Congressional Republicans are slowly coming around to the reality that controlling the deficit will require tax increases. They wouldn't call them tax increases, of course.
The search is now under way for ways to raise revenue without violating -- or, at least, appear to not violate -- the no-tax pledge that has so hamstrung the GOP.
Said the Capitol Hill newspaper Politico: "It is a sharp departure from the all-spending-cuts rhetoric, as Republicans realize that they have to at least sound like they're willing to deal with both sides of the ledger to pitch a credible deficit deal that might win over a few Democrats." Not to mention convincing the public and the agencies that rate the soundness of U.S. debt.
So far, the Republicans advising the deficit-reduction congressional supercommittee have proposed a grab bag of revenue-generating eliminations of tax subsidies and deductions, fees for government services and programs, and increased Medicare premiums for high-income seniors. The problem with closing loopholes is that there is a huge army of lobbyists dedicated to reopening them.
And there's a question of whether those proposals would make any kind of dent in terms of the $1.2 trillion in cuts the committee is supposed to come up with by Nov. 23. If the panel fails, cuts are to take place automatically across the board beginning in 2013. The Pentagon has already said that would devastate national defense.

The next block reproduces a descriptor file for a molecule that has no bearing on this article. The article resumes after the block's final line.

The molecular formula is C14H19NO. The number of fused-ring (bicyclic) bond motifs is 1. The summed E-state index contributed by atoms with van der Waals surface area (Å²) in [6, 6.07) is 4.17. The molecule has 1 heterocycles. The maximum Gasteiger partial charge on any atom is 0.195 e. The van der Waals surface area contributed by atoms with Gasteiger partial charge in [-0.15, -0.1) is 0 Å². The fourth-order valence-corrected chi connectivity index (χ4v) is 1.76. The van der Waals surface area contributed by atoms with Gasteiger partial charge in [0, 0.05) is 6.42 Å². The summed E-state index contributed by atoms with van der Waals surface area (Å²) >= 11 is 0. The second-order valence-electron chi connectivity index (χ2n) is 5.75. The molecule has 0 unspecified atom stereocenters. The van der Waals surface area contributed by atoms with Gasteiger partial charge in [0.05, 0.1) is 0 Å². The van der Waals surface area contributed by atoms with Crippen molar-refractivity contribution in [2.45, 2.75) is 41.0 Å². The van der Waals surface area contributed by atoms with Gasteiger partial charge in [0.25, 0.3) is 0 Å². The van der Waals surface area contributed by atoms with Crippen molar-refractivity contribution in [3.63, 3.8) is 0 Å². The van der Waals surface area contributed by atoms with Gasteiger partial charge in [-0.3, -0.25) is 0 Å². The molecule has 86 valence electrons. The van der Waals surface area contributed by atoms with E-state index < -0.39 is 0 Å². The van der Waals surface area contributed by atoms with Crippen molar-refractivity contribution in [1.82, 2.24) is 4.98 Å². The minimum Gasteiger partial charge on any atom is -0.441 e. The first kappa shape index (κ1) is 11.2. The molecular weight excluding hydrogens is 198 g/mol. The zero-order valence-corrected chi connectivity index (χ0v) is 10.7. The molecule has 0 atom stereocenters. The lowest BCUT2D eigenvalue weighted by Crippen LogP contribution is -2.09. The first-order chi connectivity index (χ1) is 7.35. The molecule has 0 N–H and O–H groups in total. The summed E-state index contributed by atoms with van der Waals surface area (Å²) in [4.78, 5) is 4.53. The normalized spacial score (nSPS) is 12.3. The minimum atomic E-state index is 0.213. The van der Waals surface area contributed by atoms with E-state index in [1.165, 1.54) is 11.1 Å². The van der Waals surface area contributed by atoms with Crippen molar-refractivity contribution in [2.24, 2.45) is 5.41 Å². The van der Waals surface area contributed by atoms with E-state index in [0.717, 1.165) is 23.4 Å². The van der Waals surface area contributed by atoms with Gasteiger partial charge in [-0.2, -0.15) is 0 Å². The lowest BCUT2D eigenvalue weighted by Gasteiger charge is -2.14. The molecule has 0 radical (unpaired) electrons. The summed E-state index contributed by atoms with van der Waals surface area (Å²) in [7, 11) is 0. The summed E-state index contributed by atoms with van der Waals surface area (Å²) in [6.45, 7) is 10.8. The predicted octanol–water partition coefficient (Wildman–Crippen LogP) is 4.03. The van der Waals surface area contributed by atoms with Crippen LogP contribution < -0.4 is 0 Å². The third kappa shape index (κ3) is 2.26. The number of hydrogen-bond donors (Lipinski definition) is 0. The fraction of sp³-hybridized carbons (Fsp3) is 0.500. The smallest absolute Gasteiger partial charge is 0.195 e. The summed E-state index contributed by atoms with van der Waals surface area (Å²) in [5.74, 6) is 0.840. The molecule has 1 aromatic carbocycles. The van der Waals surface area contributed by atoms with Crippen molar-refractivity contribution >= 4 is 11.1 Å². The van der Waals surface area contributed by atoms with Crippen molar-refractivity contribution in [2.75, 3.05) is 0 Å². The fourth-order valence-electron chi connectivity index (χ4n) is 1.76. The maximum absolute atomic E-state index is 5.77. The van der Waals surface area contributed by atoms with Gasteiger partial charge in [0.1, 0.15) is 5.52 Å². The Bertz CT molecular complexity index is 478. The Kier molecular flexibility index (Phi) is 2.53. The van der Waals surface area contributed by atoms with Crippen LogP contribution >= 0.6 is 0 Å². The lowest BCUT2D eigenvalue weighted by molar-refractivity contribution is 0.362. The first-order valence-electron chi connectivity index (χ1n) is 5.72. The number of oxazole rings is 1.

The search for a solution has turned the discussion in some quarters back to the 2001 and 2003 Bush tax cuts. New York City Mayor Michael Bloomberg has called for eliminating the tax cuts for the wealthy.
The think tank Citizens for Tax Justice says that extending the tax cuts, due to expire next year, for the wealthiest 5 percent, those making over $176,000 a year, would cost the Treasury $2 trillion over the decade. If that figure were revenue, it would more than make up for the $1.2 trillion the supercommittee is seeking.
The wrangling over preserving tax privileges comes as the Census Bureau, in recalculating its figures, offered a darker view of poverty in the United States. The Census said that 49.1 million Americans, or 16 percent of the population, lived in poverty in 2010, up from the previously estimated 46.2 million. The poverty threshold for a family of four is $24,343.
Grimmer yet was that the new metrics showed a poverty rate of 15.9 percent among those 65 and older, considerably higher than the 9 percent using the old measure.
That came out simultaneously with a USA Today report that exit packages for departing CEOs have routinely begun to top $100 million -- $170 million in the case of IBM's outgoing CEO.
The nation looks forward to how Republican hard-liners explain that raising their income taxes 4.9 percent and capital-gains taxes 5 percent, which would void the breaks they got under the Bush cuts, is class warfare. How is it even unfair?
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